Disaster recovery is all about minimizing data loss and downtime. To agree on tolerable limits for these, you should quantify your organization’s recovery point objective (RPO) and recovery time objective (RTO). Your RPO, as a policy, is the furthest point back in time you’ll allow a restore – in other words, how much data loss you’re willing to tolerate. If you set your RPO as one week, for example, your backups will need to be at least as frequent. Your RTO is the longest you can have your system (or a part of your system) be unavailable – in other words, how much downtime you’re willing to tolerate. This relates to your backup policy with the size of your backups, and how long a restore might take.
Once you have determined your organization’s disaster-recovery needs and objectives, it’s time to figure out your backup strategy. There are two decision points when setting up your
- Backup scope. Do you want to only take full backups, or also use incremental backups?
- Backup frequency. How frequently do you want to make backups? If you are using a combination of multiple backup tools, how does that affect your backup frequency?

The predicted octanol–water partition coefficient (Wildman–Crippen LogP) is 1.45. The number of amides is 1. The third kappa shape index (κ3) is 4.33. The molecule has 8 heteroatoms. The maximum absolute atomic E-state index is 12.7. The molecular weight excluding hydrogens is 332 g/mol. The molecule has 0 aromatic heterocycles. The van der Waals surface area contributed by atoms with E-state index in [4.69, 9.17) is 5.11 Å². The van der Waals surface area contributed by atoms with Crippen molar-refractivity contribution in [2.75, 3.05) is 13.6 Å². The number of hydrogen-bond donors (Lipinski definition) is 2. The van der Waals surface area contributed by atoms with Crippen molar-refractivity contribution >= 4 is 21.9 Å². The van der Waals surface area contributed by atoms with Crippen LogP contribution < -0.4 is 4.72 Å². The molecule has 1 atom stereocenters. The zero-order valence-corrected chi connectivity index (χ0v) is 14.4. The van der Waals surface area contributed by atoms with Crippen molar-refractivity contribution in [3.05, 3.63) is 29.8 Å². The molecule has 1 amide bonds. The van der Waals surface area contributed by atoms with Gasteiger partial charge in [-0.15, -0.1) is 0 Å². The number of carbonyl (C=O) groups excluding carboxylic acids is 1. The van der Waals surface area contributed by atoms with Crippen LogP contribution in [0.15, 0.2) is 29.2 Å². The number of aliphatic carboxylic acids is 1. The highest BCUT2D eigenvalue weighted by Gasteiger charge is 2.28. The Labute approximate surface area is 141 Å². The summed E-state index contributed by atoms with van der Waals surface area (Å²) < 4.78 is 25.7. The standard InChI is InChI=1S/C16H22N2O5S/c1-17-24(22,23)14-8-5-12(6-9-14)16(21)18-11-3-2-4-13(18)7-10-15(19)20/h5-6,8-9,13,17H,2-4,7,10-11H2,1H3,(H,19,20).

A general tradeoff you’ll find is that when you choose to back up more data more frequently, you’ll gain greater control and minimize data loss, but do so at greater resource cost.
A key feature of the webgisdr tool is the ability to choose between full and incremental backups –using both kinds of backups lets you shorten your RPO without dramatically increasing your storage usage.
Full backups take a complete snapshot of everything they cover, regardless of creation date. A full backup of a certain directory would clone the entire contents of that directory.
Incremental backups start from a full backup, and only grab the content created since that full backup. If all that’s been created since the last full backup was a single new file, the incremental backup would just clone that file and add it to the backup location. Incremental backups are intended to fill the gaps between full backups, letting you restore to a more recent point in time while taking up a lot less storage space.